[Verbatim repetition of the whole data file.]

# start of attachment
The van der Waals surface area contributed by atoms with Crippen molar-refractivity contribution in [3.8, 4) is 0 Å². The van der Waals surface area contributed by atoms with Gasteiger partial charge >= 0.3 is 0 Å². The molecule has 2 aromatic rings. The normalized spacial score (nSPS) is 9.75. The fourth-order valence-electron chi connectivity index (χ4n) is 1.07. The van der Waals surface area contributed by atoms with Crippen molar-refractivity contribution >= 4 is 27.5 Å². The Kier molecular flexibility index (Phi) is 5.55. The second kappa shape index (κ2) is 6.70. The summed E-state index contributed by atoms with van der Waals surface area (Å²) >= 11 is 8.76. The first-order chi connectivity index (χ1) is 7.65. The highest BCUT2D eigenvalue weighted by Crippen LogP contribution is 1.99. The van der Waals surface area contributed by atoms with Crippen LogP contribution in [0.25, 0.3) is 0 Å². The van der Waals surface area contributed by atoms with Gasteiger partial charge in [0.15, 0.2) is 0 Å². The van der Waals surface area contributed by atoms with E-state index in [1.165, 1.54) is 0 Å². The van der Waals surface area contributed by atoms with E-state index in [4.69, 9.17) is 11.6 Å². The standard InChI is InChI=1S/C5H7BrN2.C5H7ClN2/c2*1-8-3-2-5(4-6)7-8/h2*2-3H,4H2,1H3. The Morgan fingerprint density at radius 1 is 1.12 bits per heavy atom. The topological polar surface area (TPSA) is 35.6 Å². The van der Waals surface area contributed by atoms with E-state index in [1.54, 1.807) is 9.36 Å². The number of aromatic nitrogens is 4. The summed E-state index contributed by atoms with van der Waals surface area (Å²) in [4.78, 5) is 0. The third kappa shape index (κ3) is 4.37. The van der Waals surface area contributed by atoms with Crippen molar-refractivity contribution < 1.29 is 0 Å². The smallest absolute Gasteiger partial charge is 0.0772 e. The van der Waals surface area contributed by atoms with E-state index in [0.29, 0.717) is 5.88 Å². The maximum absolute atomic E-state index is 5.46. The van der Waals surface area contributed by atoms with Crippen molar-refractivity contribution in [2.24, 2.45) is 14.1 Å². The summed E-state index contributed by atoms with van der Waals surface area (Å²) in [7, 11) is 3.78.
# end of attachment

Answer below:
The van der Waals surface area contributed by atoms with Crippen molar-refractivity contribution in [3.8, 4) is 0 Å². The van der Waals surface area contributed by atoms with Gasteiger partial charge >= 0.3 is 0 Å². The molecule has 2 aromatic rings. The normalized spacial score (nSPS) is 9.75. The fourth-order valence-electron chi connectivity index (χ4n) is 1.07. The van der Waals surface area contributed by atoms with Crippen molar-refractivity contribution >= 4 is 27.5 Å². The Kier molecular flexibility index (Phi) is 5.55. The second kappa shape index (κ2) is 6.70. The summed E-state index contributed by atoms with van der Waals surface area (Å²) >= 11 is 8.76. The first-order chi connectivity index (χ1) is 7.65. The highest BCUT2D eigenvalue weighted by Crippen LogP contribution is 1.99. The van der Waals surface area contributed by atoms with Crippen LogP contribution in [0.25, 0.3) is 0 Å². The van der Waals surface area contributed by atoms with Gasteiger partial charge in [0.15, 0.2) is 0 Å². The van der Waals surface area contributed by atoms with E-state index in [1.165, 1.54) is 0 Å². The van der Waals surface area contributed by atoms with E-state index in [4.69, 9.17) is 11.6 Å². The standard InChI is InChI=1S/C5H7BrN2.C5H7ClN2/c2*1-8-3-2-5(4-6)7-8/h2*2-3H,4H2,1H3. The Morgan fingerprint density at radius 1 is 1.12 bits per heavy atom. The topological polar surface area (TPSA) is 35.6 Å². The van der Waals surface area contributed by atoms with E-state index in [1.54, 1.807) is 9.36 Å². The number of aromatic nitrogens is 4. The summed E-state index contributed by atoms with van der Waals surface area (Å²) in [4.78, 5) is 0. The third kappa shape index (κ3) is 4.37. The van der Waals surface area contributed by atoms with Crippen molar-refractivity contribution < 1.29 is 0 Å². The smallest absolute Gasteiger partial charge is 0.0772 e. The van der Waals surface area contributed by atoms with E-state index in [0.29, 0.717) is 5.88 Å². The maximum absolute atomic E-state index is 5.46. The van der Waals surface area contributed by atoms with Crippen molar-refractivity contribution in [2.24, 2.45) is 14.1 Å². The summed E-state index contributed by atoms with van der Waals surface area (Å²) in [7, 11) is 3.78.